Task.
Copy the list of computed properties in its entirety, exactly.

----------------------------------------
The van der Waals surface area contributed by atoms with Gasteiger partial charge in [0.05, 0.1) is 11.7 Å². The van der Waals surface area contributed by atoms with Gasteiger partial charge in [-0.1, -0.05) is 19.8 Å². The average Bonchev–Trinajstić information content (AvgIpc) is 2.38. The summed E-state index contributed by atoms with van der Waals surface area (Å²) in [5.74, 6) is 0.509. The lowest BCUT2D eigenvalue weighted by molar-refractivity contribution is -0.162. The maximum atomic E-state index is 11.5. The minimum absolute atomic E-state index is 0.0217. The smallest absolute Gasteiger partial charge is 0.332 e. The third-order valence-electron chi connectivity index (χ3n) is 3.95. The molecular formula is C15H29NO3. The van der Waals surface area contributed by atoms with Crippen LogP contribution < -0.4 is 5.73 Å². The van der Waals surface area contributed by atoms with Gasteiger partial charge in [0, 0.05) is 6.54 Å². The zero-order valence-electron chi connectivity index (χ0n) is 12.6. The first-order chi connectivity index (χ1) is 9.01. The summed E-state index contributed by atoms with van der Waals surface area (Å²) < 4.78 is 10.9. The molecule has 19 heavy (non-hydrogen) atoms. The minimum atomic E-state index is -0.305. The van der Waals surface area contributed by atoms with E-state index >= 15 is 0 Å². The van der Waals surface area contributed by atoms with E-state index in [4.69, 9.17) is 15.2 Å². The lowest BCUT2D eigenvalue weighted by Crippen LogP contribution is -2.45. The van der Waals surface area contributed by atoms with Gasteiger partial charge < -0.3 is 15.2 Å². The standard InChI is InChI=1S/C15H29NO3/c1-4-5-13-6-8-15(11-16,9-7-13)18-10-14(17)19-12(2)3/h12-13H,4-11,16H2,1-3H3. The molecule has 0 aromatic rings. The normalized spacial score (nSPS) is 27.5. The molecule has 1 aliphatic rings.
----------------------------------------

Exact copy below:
The van der Waals surface area contributed by atoms with Gasteiger partial charge in [0.05, 0.1) is 11.7 Å². The van der Waals surface area contributed by atoms with Gasteiger partial charge in [-0.1, -0.05) is 19.8 Å². The average Bonchev–Trinajstić information content (AvgIpc) is 2.38. The summed E-state index contributed by atoms with van der Waals surface area (Å²) in [5.74, 6) is 0.509. The lowest BCUT2D eigenvalue weighted by molar-refractivity contribution is -0.162. The maximum atomic E-state index is 11.5. The minimum absolute atomic E-state index is 0.0217. The smallest absolute Gasteiger partial charge is 0.332 e. The third-order valence-electron chi connectivity index (χ3n) is 3.95. The molecular formula is C15H29NO3. The van der Waals surface area contributed by atoms with Crippen LogP contribution < -0.4 is 5.73 Å². The van der Waals surface area contributed by atoms with Gasteiger partial charge in [0, 0.05) is 6.54 Å². The zero-order valence-electron chi connectivity index (χ0n) is 12.6. The first-order chi connectivity index (χ1) is 9.01. The summed E-state index contributed by atoms with van der Waals surface area (Å²) < 4.78 is 10.9. The molecule has 19 heavy (non-hydrogen) atoms. The minimum atomic E-state index is -0.305. The van der Waals surface area contributed by atoms with E-state index >= 15 is 0 Å². The van der Waals surface area contributed by atoms with E-state index in [4.69, 9.17) is 15.2 Å². The lowest BCUT2D eigenvalue weighted by Crippen LogP contribution is -2.45. The van der Waals surface area contributed by atoms with Gasteiger partial charge < -0.3 is 15.2 Å². The standard InChI is InChI=1S/C15H29NO3/c1-4-5-13-6-8-15(11-16,9-7-13)18-10-14(17)19-12(2)3/h12-13H,4-11,16H2,1-3H3. The molecule has 0 aromatic rings. The normalized spacial score (nSPS) is 27.5. The molecule has 1 aliphatic rings.